A quiver of excitement as York Theatre Royal rewrites top flight Robin Hood

Sometimes it takes a woman to make a legend. Robin Hood: The Arrow of Destiny, the big summer production from York Theatre Royall, puts a fresh spin on the legend of the Sherwood Forest outlaw as it’s left to Maid Marian to save the day and beat the nasty Sheriff of Nottingham.

Times are hard for the poor people of Nottingham, which means things have never been better for the wicked Sheriff and his tax collectors.

But, never fear, everything’s bound to turn out fine as soon as Robin Hood comes to the rescue. After all, he’s renowned for robbing the rich to give to the poor. Except what happens when he doesn’t?

Siobhan Athwal, who appeared in the Spice Girls musical Viva Forever! and Romeo and Juliet at Shakespeare’s Globe, plays a very modern Maid Marian with Neil Reynolds, from BAFTA award-winning CBBC series Secret Life of Boys, making his stage debut as Robin.

Stage Review interrupted rehearsals to speak to the pair about the show.

NEIL REYNOLDS What did you know about the Robin Hood legend before being cast in the show?

I’d heard of him, of course. The Disney cartoon – it’s a classic with Robin as the cheeky fox. He stole from the rich to give to the poor. He was the people’s champion and the people’s hero. And I played Robin in a school play when I was young although I don’t remember much about it.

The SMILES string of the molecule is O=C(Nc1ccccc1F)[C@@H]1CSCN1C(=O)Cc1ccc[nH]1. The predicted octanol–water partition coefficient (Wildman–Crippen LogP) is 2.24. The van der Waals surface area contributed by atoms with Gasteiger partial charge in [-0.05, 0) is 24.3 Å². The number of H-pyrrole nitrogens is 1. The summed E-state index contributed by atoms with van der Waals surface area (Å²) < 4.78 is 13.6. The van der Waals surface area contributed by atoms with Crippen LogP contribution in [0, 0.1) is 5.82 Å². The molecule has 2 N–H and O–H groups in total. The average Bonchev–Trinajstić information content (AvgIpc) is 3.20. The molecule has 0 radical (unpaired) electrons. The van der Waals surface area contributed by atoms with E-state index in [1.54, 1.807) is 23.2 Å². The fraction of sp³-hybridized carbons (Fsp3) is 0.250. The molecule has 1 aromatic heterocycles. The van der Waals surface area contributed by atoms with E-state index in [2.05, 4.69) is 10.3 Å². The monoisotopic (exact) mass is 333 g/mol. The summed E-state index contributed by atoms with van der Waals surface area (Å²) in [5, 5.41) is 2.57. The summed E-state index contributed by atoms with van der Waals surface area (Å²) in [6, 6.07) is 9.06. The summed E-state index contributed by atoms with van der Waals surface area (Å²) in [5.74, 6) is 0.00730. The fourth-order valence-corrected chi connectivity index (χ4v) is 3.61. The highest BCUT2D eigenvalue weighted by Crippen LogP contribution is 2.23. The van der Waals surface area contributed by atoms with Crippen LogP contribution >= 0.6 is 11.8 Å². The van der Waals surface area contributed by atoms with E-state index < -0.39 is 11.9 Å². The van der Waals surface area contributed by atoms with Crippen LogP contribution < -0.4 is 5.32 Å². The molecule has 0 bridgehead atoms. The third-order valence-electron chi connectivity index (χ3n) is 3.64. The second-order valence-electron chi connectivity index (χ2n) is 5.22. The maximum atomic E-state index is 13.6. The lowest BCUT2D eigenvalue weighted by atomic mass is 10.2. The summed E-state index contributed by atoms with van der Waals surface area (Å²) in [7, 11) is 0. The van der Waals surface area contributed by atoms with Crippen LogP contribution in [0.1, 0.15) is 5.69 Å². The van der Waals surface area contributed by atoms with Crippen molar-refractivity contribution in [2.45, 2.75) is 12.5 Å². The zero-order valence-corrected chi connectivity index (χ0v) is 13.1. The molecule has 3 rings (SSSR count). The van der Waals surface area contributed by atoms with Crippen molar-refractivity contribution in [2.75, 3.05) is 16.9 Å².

How would you describe Robin in the York production?

Very aloof, open, honest, happy-go-lucky, wears his heart on his sleeve. He always sees the good in people. He’s lovable but a bit reluctant to get involved. You want to go to him, ‘Come on, you can do it’. Everyone wants the best for Robin and Maid Marian is trying to mould him into this hero.

Is Robin like you?

I am very innocent at times. I relate to him a lot because he does walk on clouds. He’s a happy guy. He’s not really moody and neither am I.

Any romance between Robin and Marian?

Their relationship is really innocent. A friendship. Like in primary school where boys and girls are friends. It’s like ‘you really like me, I really like you, you’re such a cool person’.